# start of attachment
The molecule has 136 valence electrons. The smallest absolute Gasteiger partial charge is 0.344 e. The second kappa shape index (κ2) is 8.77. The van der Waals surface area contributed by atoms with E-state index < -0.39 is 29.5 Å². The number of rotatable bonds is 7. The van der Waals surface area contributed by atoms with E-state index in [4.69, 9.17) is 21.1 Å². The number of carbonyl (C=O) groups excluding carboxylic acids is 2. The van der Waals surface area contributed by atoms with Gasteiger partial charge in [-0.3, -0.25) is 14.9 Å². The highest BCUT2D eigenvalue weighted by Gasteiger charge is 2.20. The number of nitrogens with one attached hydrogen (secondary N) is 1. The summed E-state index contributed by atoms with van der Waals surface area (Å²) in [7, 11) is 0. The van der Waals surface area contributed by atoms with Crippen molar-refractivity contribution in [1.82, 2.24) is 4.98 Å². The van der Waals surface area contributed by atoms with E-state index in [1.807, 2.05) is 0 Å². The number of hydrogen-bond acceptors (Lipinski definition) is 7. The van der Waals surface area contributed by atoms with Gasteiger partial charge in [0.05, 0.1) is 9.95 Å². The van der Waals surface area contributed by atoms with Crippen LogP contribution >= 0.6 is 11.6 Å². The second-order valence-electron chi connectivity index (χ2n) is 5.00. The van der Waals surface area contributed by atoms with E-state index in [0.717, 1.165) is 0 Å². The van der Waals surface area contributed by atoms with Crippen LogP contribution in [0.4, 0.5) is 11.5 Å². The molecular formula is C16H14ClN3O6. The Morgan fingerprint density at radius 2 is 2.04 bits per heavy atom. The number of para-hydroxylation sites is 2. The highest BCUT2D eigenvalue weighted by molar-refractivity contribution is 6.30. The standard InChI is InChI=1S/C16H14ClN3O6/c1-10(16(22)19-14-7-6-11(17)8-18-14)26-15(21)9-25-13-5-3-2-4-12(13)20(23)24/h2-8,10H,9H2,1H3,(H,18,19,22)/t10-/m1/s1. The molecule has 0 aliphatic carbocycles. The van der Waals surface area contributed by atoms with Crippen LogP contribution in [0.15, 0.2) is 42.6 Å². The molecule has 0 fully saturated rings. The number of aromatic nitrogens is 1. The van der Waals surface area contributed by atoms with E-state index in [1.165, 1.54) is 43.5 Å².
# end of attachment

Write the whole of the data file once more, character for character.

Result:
The molecule has 136 valence electrons. The smallest absolute Gasteiger partial charge is 0.344 e. The second kappa shape index (κ2) is 8.77. The van der Waals surface area contributed by atoms with E-state index < -0.39 is 29.5 Å². The number of rotatable bonds is 7. The van der Waals surface area contributed by atoms with E-state index in [4.69, 9.17) is 21.1 Å². The number of carbonyl (C=O) groups excluding carboxylic acids is 2. The van der Waals surface area contributed by atoms with Gasteiger partial charge in [-0.3, -0.25) is 14.9 Å². The highest BCUT2D eigenvalue weighted by Gasteiger charge is 2.20. The number of nitrogens with one attached hydrogen (secondary N) is 1. The summed E-state index contributed by atoms with van der Waals surface area (Å²) in [7, 11) is 0. The van der Waals surface area contributed by atoms with Crippen molar-refractivity contribution in [1.82, 2.24) is 4.98 Å². The van der Waals surface area contributed by atoms with E-state index in [1.807, 2.05) is 0 Å². The number of hydrogen-bond acceptors (Lipinski definition) is 7. The van der Waals surface area contributed by atoms with Gasteiger partial charge in [0.05, 0.1) is 9.95 Å². The van der Waals surface area contributed by atoms with Crippen LogP contribution >= 0.6 is 11.6 Å². The second-order valence-electron chi connectivity index (χ2n) is 5.00. The van der Waals surface area contributed by atoms with E-state index in [0.717, 1.165) is 0 Å². The van der Waals surface area contributed by atoms with Crippen LogP contribution in [0.4, 0.5) is 11.5 Å². The molecular formula is C16H14ClN3O6. The Morgan fingerprint density at radius 2 is 2.04 bits per heavy atom. The number of para-hydroxylation sites is 2. The highest BCUT2D eigenvalue weighted by molar-refractivity contribution is 6.30. The standard InChI is InChI=1S/C16H14ClN3O6/c1-10(16(22)19-14-7-6-11(17)8-18-14)26-15(21)9-25-13-5-3-2-4-12(13)20(23)24/h2-8,10H,9H2,1H3,(H,18,19,22)/t10-/m1/s1. The molecule has 0 aliphatic carbocycles. The van der Waals surface area contributed by atoms with Crippen LogP contribution in [0.15, 0.2) is 42.6 Å². The molecule has 0 fully saturated rings. The number of aromatic nitrogens is 1. The van der Waals surface area contributed by atoms with E-state index in [1.165, 1.54) is 43.5 Å².